You'll have to replay stages many times in order level up or acquire better weapons. Beating stages with a S rank will earn you a base amount of experience, on chasm it's 5,000 to 20,000 on trench it's 20,000 to 50,000 and on abyss it's 50,000 to 100,000. You'll also get bonus points for not getting hit, killing all enemies, and never missing a shot. As long as you don't take a really long time beating a stage you should always get a S rank, skill seems to have little to do with it.

To gain extra experience you can complete missions on the stages, which are like bounties to kill a certain amount of enemies on any of the stages. For example kill 20 hunters or five saw armed bosses. There are also infection missions that can only be acquired by playing with other people who have them online or locally.

Visiting the store often when between stages is very important. Every time you enter the store two new weapons are offered that are scaled to your current level. One weapon will cost about 100,000 exp to buy and the other will always be 10 3DS Play Coins. Most of the time the weapons are rip-offs, but sometimes there're worth it, like for a magnum that does 30,000 damage or a shotgun that does 2,000. Each weapon depending on its level and rarity has different damage, fire rate, capacity and different amount of upgrade slots for custom parts. So you'll want to look for guns with really high firepower and at least three slots for upgrades, but the max is six slots. You can also buy upgrades to the maximum amount of ammo for each weapon and even the total of herbs. you can carry at once. You can also buy body armor to decrease damage from attacks, and bigger storage cases to increase the number of guns you can have in your inventory between stages.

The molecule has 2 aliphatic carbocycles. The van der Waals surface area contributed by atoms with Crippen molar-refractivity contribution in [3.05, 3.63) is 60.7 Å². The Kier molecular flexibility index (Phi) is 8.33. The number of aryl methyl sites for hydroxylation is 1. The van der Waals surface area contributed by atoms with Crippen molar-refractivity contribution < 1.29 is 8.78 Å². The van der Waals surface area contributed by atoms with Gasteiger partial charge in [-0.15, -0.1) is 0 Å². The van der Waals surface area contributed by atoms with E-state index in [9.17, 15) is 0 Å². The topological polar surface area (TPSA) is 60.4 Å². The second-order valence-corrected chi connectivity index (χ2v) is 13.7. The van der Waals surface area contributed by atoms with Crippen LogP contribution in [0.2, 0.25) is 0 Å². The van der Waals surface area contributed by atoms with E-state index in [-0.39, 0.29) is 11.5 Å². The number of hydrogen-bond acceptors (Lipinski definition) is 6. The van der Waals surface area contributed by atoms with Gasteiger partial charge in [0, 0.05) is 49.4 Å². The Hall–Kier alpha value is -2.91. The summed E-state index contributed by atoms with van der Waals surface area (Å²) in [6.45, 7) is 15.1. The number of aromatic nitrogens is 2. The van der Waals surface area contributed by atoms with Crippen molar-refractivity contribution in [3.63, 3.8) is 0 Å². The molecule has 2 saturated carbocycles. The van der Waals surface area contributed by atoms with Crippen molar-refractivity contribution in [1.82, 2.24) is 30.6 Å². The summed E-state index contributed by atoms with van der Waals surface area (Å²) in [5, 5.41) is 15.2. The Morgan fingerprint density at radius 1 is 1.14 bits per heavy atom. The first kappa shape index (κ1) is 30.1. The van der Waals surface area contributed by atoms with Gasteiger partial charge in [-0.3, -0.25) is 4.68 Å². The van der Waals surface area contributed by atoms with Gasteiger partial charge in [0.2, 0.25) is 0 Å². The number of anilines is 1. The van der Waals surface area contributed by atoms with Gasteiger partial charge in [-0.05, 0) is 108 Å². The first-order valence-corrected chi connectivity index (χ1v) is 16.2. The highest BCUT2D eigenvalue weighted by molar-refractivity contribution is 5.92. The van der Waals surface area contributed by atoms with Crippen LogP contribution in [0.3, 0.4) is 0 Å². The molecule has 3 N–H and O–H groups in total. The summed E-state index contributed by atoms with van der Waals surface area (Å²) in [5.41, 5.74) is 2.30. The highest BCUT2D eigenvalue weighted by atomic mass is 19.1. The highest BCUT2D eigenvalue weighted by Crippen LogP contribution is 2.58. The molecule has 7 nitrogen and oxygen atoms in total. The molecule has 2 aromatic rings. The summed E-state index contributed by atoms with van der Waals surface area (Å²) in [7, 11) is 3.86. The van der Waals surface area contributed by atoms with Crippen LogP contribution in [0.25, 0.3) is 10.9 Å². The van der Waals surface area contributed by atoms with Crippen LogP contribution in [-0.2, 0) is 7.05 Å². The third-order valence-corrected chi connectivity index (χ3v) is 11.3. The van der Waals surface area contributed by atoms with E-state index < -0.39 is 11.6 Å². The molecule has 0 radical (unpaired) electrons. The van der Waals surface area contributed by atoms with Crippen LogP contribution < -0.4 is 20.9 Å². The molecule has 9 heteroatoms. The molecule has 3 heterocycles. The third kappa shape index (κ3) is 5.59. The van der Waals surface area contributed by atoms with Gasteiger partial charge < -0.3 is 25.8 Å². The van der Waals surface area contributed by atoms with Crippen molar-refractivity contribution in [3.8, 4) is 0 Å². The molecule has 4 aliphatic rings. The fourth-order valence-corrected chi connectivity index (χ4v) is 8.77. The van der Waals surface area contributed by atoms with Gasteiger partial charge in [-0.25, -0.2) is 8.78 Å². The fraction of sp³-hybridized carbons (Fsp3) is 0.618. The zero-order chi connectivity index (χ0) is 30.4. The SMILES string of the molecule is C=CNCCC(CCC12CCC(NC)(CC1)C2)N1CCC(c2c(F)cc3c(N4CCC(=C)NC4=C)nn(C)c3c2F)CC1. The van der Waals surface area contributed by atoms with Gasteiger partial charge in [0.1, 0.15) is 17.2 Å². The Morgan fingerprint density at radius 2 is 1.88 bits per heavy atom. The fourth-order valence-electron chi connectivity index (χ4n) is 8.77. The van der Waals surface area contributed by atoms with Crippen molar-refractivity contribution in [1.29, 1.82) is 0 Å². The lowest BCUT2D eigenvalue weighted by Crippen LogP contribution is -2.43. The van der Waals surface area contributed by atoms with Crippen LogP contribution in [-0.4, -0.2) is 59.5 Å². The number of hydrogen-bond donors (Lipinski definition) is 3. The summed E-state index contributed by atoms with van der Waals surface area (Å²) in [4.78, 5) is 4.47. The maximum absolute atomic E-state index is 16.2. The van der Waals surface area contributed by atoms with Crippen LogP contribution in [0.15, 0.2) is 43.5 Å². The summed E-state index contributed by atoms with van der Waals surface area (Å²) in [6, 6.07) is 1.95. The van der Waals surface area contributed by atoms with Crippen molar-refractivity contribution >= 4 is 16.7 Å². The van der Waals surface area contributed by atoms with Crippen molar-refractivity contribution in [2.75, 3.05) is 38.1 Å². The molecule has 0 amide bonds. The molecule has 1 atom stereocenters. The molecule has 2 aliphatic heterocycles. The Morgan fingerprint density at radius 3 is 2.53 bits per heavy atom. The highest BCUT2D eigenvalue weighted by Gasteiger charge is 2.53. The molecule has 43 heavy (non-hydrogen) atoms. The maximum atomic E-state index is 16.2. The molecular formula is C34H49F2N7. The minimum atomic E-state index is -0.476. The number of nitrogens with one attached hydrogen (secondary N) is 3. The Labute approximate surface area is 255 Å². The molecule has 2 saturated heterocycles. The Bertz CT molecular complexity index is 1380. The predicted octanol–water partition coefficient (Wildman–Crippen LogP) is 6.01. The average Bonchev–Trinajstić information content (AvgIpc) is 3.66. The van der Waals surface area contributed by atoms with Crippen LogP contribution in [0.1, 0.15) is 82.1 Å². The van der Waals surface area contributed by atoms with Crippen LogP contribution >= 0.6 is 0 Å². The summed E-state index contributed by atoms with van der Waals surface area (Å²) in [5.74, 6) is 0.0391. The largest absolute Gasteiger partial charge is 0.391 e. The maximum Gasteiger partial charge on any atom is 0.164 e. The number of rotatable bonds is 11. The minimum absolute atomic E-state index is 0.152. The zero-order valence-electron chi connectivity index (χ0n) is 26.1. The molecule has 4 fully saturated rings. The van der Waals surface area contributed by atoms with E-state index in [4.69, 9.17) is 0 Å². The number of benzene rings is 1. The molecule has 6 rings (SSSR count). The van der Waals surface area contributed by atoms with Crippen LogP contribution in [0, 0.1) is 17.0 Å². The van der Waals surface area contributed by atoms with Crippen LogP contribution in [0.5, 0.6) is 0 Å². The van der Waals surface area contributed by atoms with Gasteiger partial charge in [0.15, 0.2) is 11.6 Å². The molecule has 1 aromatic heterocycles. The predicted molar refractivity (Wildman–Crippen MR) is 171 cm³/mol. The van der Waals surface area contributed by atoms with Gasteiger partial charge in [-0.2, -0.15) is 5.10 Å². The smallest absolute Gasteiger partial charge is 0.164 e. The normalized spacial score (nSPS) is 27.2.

At first you can only play as three characters, Jill, Parker and Chris, but eventually by leveling up, beating missions and clearing difficulties you'll un lock six other characters Quint, Keith and Jessica and several alternate costumes for use in any of the stages in Raid Mode. Each character has an unique melee attack, and specialize in different weapons, improving speed or rate of fire when using them. Fortunately experience is shared between all characters so you won't have to level them up individually. If you think that the game's too easy you can even lower your level to make things more difficult, and the rise it back to the max level 50 when you come to your senses.

I should also mention that there's also a 21st stage called ghost ship which takes you thru a tour of nearly the entire Queen Zenobia ship. It's unusual because there's only one difficulty that scales to your current level, it has three exits, and it gives you the best chance to acquire the rarest weapons.

One weird thing is unlike most games where when you unlock something it show up right away, in Revelations you must exit the game and go to the missions screen, then select the completed mission that is marked with a !, then finally the reward you earned is unlocked like a new character or difficulty.